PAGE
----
Not such a hard choice

With the US elections finally behind us, my friends and family in the States and Israel are pretty evenly divided in their reactions. Some see the results as the mark a new dawn (complete with a worldwide screening of the movie “Hair”), and the rest are convinced that this is the end of civilization as we know it.

Personally, I’m more focused on what may or may not be a very interesting election here in Israel.

For you Americans kvetching how every four years you choose between the lesser of two evils, consider what we go through in Israel. Our governments rarely survive a full four-year term before, once again, we must choose between the lesser of 30 evils (no exaggeration, really!).

Usually I only decide while en route to the polling station for whom to vote. But not this year. I have already decided who I believe is the best possible prime minister for Israel. The only problem is that, as of this writing, he is not, technically speaking, a candidate.

As a general rule, I refuse to share any of my deep political convictions within my blogs, I allow myself an exception here as my decision really has nothing to do with politics.

I realize that many of you were setting high hopes for the Vynot party that I mentioned on this very site a few months ago. Fear not, my loyal supporters; this is still in the works. I just need more time to get it all off the ground, what with Moshe Kahlon reportedly talking to everyone and their grandmother about joining forces, and former premier Ehud Olmert not yet getting that nobody wants to talk to him about running together.

So for now, I have decided to throw my support behind a candidate that I believe would be the very best thing for Israel in the international arena.

My candidate actually left the Knesset in January 2010, but it is time to bring him back.

Of course, I refer to none other than former Labor Party, One Israel, Labor-Meimad, Labor-Meimad- Am Ehad, and Labor Under Ehud Barak MK, Ophir Pines-Paz, often referred to simply as Ophir Pines.

My reason for supporting Mr. Pines for prime minister is very simple – in Hebrew, we pronounce his last name “pee-nes.”

With a prime minister named Pee-nes, the international media would have two options – to either bombard their audiences daily with news of “Prime Minister Penis.” or to stop reporting on Israel altogether and simply leave us the hell alone.

Of course, many in the international arena would try to pass off his name as it is written in English – Pines, as in the plural of the common fir trees. But we Israelis are far too savvy to allow that to happen.

No sir! We would make certain that our prime minister is given the respect due any world leader of not having his name bastardized simply for the comfort of insecure and immature news anchors worldwide.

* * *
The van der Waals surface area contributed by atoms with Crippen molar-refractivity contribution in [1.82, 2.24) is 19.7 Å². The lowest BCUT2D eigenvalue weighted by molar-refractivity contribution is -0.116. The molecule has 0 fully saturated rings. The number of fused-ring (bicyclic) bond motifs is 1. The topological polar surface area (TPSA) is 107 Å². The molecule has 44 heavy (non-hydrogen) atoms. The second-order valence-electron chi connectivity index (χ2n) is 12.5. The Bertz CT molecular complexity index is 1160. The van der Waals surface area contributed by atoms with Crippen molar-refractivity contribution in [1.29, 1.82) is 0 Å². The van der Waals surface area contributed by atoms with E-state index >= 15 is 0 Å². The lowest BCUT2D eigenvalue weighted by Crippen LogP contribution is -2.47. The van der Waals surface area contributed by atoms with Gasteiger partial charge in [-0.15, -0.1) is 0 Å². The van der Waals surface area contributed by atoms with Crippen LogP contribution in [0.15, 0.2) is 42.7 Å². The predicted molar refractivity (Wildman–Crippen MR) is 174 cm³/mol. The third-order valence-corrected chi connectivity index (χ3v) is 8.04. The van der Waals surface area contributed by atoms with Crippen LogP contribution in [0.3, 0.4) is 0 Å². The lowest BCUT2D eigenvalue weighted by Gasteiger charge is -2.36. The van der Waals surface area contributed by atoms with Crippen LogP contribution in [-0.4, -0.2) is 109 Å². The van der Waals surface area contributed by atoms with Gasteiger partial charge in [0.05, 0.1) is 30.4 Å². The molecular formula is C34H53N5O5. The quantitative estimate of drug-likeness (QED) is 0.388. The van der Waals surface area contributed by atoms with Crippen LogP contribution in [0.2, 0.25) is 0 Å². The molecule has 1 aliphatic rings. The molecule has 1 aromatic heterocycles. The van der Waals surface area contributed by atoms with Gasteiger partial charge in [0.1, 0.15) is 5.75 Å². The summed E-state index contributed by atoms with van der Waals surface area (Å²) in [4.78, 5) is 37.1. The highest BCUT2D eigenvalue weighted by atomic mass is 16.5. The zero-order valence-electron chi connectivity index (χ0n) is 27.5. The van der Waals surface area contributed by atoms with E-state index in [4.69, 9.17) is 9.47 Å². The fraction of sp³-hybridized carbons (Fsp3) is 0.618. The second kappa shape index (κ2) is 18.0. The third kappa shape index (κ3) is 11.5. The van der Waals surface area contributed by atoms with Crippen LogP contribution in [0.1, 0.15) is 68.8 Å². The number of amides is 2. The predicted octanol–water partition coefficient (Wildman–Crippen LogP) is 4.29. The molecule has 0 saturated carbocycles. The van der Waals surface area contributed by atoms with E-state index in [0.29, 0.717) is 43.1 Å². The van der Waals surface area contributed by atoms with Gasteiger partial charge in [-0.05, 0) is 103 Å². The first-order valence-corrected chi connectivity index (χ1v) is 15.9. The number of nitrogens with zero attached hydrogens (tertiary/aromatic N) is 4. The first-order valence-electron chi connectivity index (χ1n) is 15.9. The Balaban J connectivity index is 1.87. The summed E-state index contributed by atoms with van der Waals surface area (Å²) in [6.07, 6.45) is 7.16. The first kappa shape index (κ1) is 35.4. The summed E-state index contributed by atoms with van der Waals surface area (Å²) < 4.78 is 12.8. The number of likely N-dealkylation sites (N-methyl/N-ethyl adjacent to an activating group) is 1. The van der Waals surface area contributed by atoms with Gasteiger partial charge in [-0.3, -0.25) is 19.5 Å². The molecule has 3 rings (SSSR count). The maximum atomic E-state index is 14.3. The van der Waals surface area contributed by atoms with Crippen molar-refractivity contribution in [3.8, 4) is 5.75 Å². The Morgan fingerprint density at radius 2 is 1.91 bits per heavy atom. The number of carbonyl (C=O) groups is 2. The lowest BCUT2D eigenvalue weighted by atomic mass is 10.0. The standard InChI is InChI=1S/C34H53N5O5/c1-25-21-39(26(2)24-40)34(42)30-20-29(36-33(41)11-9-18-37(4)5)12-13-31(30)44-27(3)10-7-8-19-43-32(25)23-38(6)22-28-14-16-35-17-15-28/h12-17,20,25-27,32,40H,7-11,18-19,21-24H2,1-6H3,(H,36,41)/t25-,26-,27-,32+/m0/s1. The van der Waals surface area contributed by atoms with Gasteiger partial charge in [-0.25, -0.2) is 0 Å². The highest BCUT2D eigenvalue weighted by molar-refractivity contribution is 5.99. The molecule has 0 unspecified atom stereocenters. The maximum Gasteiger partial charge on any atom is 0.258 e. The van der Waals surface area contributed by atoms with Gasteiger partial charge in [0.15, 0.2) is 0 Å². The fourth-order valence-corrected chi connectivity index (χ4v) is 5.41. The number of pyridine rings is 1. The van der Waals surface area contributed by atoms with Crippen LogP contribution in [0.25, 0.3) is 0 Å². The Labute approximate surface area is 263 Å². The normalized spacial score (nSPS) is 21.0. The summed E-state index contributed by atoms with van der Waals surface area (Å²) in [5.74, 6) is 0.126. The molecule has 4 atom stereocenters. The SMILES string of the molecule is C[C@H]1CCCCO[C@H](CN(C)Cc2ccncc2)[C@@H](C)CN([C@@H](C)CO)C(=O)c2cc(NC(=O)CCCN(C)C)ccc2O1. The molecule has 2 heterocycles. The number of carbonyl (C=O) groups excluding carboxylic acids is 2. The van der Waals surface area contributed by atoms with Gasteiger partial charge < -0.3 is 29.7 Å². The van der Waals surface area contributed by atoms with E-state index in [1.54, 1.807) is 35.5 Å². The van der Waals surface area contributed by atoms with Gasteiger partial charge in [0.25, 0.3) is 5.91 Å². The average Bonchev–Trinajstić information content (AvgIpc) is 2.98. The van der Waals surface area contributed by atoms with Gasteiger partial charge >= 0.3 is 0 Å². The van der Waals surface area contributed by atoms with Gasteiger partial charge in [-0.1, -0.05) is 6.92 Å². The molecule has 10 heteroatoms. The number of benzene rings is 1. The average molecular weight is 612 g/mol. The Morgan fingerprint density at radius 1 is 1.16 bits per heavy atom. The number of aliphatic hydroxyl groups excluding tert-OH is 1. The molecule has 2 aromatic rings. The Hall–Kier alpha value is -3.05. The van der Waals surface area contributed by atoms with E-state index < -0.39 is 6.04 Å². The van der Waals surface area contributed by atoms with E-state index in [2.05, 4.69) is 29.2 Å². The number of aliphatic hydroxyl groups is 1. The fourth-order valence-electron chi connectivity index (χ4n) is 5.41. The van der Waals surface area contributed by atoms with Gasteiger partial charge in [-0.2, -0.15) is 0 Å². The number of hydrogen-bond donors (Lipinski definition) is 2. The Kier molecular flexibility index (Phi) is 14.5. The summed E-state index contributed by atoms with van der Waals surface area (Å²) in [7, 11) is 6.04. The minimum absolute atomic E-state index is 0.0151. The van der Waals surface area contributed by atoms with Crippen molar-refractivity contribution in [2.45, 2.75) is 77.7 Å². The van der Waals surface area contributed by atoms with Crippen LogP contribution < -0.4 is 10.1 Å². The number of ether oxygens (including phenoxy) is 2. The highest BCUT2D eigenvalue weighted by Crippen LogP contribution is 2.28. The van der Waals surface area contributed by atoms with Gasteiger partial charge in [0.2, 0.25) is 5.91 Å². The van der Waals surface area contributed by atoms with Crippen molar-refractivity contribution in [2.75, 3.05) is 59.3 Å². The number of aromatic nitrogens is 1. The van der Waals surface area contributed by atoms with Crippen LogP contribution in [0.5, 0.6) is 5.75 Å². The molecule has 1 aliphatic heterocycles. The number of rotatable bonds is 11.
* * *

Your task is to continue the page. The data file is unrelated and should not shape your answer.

Voting for Mr. Pines should not be such a hard choice. After all, is he really any different than any of the other pricks running for the position?

I realize that on the surface, this comes across as disrespectful to a man who has served in our government for many years. I honestly do not mean for it to be.

Unlike far too many of his colleagues, Ophir Pines has never been involved (or at least not implicated) in any crimes, any unkosher shenanigans, or in any way failing to serve the public to the best of his abilities. On the contrary, he was awarded the “Ometz” (Courage) award in 2006 by “Citizens for Good Governance and Social Justice”. He also received the 1997 “Amitai” prize for honest management and integrity.

No matter how much one agrees or disagrees with the man’s views on security, economy, and any other several burning issues upon which we base how we vote, the personal integrity and service that Ophir Pines has demonstrated are not to be taken lightly.

Moreover, in Israel, the name Pines (as we pronounce it), is a well-respected name dating back to the early years of Zionism. The religious moshav, Kfar Pines, which lies approximately 53 km (33 miles) south of Haifa, is named for Rabbi Yehiel Michel Pines (no relation to the former MK), an early religious Zionist thinker and writer who arrived in Israel in 1878. Rabbi Pines espoused many ideas that the religious Zionist community today would do very well to hear, learn and adopt.

All that being said, I still hold that he should be our next prime minister based on the pronunciation of his name.

Can you imagine some of headlines that we could expect throughout a Pines administration….

Palestinian leaders say they will not bend over anymore for Pines

EU leaders complain that working with Pines is hard

Pines feeling very harried while putting together coalition
And so on and so forth – the possibilities are endless.

Pines might prematurely pull out of the territories

I do not mean to disrespect either the man or his name, but I also realize that the international media – at least in English – would never agree to say Pines as it is meant to be pronounced. I can think of no better way to get the world to stop reporting on every little thing that we do or say.

Until now, the only way that has happened is when we have been on the receiving end of hundreds of unprovoked rockets.

About the Author
Asher Zeiger grew up (well, sort of) in North Carolina and moved to Israel in 1988. He lives in Modi'in with his wife and two daughters, and works as freelance writer, editor and translator. In his spare time, he tries hard at not taking himself or life too seriously (successfully) and at unwrapping himself from around his daughters' little fingers (not so successfully).